A financial plan that speaks to investors is critical, and the better your history of planning is, the more likely they’ll trust your projections. So whether or not you’re looking for funds today, a business financial plan is an important tool in your chest.
8. A growth roadmap
Finally, your financial plan helps you analyze your current situation, and project where you want the business to be in the future. Again, your wider business plan will do this on a broad level: the markets you’d like to be present in; the number of employees you’ll have; the products or services you hope to sell.
The financial section adds data to these goals, and plugs in your level of investment along the way. For example, if you wish to hire 100 new employees this year, your financial plan will likely need to include recruiters, and a specific budget to find new talent.
Take the time to set out how large you expect the company to be, your expenses with a larger company, and the amount of revenue coming in to compensate. If you’ve raised venture capital to help grow, you can probably expect to burn cash faster than you make it - this is normal.
But if you burn through money and can’t reach your growth targets, then you’ll need to re-evaluate your position. So set those growth targets out now, and you’ll be able to assess as you go.
9. Transparency with staff and investors
We already mentioned how necessary your financial plan is for investors. So we won’t dive into them more here.
But the same is true for staff. It is now expected that company executives will be open and honest with staff. Some startups go so far as to publicize their salaries for the world to see.
At the very least, modern employees want to see that the company is in good hands and on the road to success. And when executives can share the financial plan in all-hands meetings, they bring real data to what would otherwise be a business plan lacking in details.
Employees love to see key figures like revenue coming in, costs, and where you are on the road to profitability.
What to include in a business financial plan
We won’t go into too much detail here, but it’s worth giving an idea of what belongs in the typical financial plan.
A three-year financial plan is most common. But whatever the period in question is, your plan should include:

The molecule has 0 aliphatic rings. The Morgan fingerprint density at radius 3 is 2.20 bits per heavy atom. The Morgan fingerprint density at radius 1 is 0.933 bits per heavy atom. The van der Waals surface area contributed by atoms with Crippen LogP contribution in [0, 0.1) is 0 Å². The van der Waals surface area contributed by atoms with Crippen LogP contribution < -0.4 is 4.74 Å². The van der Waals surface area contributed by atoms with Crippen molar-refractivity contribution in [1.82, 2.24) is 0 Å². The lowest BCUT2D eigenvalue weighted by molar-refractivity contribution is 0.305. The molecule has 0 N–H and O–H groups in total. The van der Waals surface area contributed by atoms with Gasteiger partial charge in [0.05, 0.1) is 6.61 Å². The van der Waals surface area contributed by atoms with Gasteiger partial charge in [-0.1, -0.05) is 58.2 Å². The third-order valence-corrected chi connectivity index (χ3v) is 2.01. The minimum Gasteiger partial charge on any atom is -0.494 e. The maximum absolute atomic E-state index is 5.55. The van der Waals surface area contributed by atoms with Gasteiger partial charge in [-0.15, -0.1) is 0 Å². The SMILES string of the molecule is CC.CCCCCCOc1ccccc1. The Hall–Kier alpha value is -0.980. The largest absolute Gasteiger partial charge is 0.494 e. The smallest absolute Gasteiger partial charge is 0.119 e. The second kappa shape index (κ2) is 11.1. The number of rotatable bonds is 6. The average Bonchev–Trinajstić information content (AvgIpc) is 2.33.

- Sales projections: Project your expected sales growth for the near future, as well as the cost of sales. You can break these down in different pricing groups, products, and other important factors.
- Expenses & budgets: Most important here are costs - separated into fixed and variable expenses. (Lower fixed costs usually mean lower risk for the business).
- Profit & loss statement: Alternatively, you can create a cash flow statement, which achieves a similar outcome. You essentially want to project money in and money out over the next three years.
- Assets & liabilities: These will usually be separated from your P&L statement, and will certainly include startup costs and assets for new businesses.
- Break-even analysis: Ideally, you’ll be able to identify your break-even point within the coming three years.
- Hiring & team structure: This one is not essential, but it makes sense to add as part of your business plan. Who will you need - and when will you acquire them - in order to reach your goals?
For more information - especially on forecasting in uncertain times - read our expert’s guide to startup financial planning.
There’s no time like the present to plan
We’ve seen nine excellent reasons to get to work on your company financial plan as soon as possible. As we explored, the financials form a critical part of your overall business plan, without which you’ll have a hard time assessing your performance as a company.
Of course, this exercise requires projection - you can’t just rely on the numbers you have today. But that’s not the same thing as guesswork. Follow best practices and consider all potential outcomes, and you’ll walk away with a clear roadmap to get you to business success in the foreseeable future.
From there, it’s a matter of putting in the work, measuring success, and regularly updating your financial plan.